Hands-on Canon GL2 Report, Part One
by Steven Trent Smith, August 2002

This article originally appears at The Digital Filmmaker website and is reprinted here with their gracious permission.

Steve SmithWhat wonderful new features does the GL2 have, besides manual audio?

Well, its shutter now goes down to 1/8th. That gives you a neat, useable blur effect (but bear in mind that if you shoot with lower than 1/60th speeds you must be fully, unequivocally committed to the look - there's no "fixing it in post").

There is a "Clear Scan" feature (like on the XL1S) that lets you adjust the shutter rate to match computer monitors. This has been around on expensive "big" cameras for about a decade. You can dial in 120 frequencies from 60.5Hz to 201.5Hz. Clear Scan is very useful when you're shooting computer screens (though you have to hope that all those in your shot are running at the same frequency, otherwise you will still get some flicker).

Like some of the Sony miniDV cameras, the GL2 has a time-lapse feature (they call it Interval Recording). You can set it up to record for 15 frames, 30 frames, 45 frames or 60 frames every one, five or ten minutes. You can get some great effects with time lapse, and I'm glad to see that Canon put this on the new GL iteration.

Canon added SMPTE color bars to the GL2. You get to it through the Digital Effects buttons.

The Custom Setup system is interesting. When you open the special menu for Custom Key, you have the ability to preset certain camera operating preferences, like viewfinder zebra settings (5 percentages), zoom speeds, and some audio controls. If you open the menu for Custom Preset, you can alter the basic camera setup; adjusting color gain, color phase, sharpness, and level.

So how well does the GL2 work?

When you first pick it up, it has a solid, though "plastic-y" feel. The controls are logically grouped. I found that the Focus A/M and ND Filter buttons were easy to push accidentally if you use your left hand to support the camera.

For most shooting, I prefer to use the eyepiece. The image is bright, though not as sharp as I'd like it to be (even with adjusting the diopter). The LCD screen is noticeably sharper than the one on the GL1. Both show a variety of information, including audio VU meters, tape time, battery time, zoom position, ND in-out, and more. The LCD draws almost a watt more power.

The audio system was fine. There is a little bit of noise in both channels when there is no microphone connected and the pots are turned up in Manual mode. I don't think you'll ever notice it once you hook up your mics. The GL2 is certainly much quieter than the Sony VX-2000 in Manual. I used a BeachTek DXA-4 XLR adapter and an Electro-Voice 635A stick mic for my tests. As I mentioned earlier, the audio controls may seem awkward at first, but I grew to like them.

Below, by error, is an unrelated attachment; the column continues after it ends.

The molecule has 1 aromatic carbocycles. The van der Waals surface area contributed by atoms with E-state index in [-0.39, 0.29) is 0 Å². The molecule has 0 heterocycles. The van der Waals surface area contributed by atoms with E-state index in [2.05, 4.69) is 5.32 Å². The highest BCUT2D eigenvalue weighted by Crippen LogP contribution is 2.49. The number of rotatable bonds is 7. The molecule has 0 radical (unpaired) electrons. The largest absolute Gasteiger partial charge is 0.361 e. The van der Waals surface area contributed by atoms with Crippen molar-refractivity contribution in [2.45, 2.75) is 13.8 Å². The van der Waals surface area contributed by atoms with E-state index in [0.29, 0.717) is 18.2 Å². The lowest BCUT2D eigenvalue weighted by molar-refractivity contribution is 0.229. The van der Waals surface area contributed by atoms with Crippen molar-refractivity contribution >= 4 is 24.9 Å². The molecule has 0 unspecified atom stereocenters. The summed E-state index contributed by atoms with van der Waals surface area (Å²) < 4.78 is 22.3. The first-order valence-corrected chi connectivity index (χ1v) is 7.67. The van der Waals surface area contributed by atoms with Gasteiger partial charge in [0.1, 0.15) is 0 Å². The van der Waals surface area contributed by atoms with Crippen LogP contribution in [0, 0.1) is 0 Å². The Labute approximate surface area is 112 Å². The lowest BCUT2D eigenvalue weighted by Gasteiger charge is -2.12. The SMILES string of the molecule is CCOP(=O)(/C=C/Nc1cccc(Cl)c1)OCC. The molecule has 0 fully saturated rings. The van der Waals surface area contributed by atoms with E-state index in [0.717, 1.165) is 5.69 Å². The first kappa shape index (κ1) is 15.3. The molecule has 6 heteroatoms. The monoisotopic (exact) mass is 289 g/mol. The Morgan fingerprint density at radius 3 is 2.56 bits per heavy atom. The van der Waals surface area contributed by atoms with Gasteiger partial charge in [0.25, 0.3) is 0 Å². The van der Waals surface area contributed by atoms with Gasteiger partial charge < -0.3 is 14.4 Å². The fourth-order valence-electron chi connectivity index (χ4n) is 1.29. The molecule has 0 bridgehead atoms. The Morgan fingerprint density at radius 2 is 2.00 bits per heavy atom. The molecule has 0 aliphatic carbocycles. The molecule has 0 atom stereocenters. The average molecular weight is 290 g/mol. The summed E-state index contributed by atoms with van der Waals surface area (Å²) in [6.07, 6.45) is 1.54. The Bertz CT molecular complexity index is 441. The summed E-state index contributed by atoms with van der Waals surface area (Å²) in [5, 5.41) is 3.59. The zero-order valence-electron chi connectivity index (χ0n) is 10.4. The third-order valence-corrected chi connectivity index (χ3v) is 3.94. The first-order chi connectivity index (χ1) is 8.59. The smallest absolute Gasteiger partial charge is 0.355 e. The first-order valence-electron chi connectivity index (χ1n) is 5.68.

My one audio complaint is the lack of headphone volume. I believe it's very important that the photographer be able to hear everything that is going on, especially in noisy locations. This is vital for getting good sound. I tried the headphone jack with a pair of Sony MDR-7506, which are Videosmith's recommended phones. With the GL2 volume set at High, incoming audio seemed too low for critical monitoring. I switched to a pair of Sennheiser 2200's, and at High could barely hear anything. Perhaps if you shop around you can find a pair of "cans" that work better (and if you do, please let me know).

Whereas I would have put the GL1 and the Sony VX-2000 in the same class, what Canon has done with the GL2 makes it a serious competitor to the Sony PD-150, which uses 1/3" chips and costs about $1000 more. We made some side-by-side comparisons.

From an overall sharpness point of view, I'd have to say the GL2 and the PD are about equal. The Canon's smaller chips actually have more active pixels than the PD-150's. (and don't forget that the Canon lens is 20x, and Sony is just 12x).

In terms of sensitivity, the Sony has an edge on the Canon, but not much. At higher gain settings, the Canon is a somewhat more noisy than the PD-150.

The colorimetry of the PD was more true to the subject. The GL2 seemed over-saturated. We did not, however, try making any changes to the Custom Preset to see if we could get the two closer. It would certainly be worthwhile to try backing off the Color Gain setting, and perhaps fiddling with the Color Phase.

Canon has done a great job in bulking up the features without bulking up the camera. Taking into consideration the price difference between the PD-150 and the GL2, I think the Canon came through with flying colors. If budget is an issue, I'd definitely recommend the Canon. And I much prefer the GL2 to the VX-2000 and PD-100A. While the XL1S was but a step away from the XL1, this new GL2 is a giant leap over its predecessor.

© 2002 Steven Trent Smith

Back to Part One of Steven's review.
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This review orginally appears at
Written by Steven Trent Smith.
Thrown together by Chris Hurd.

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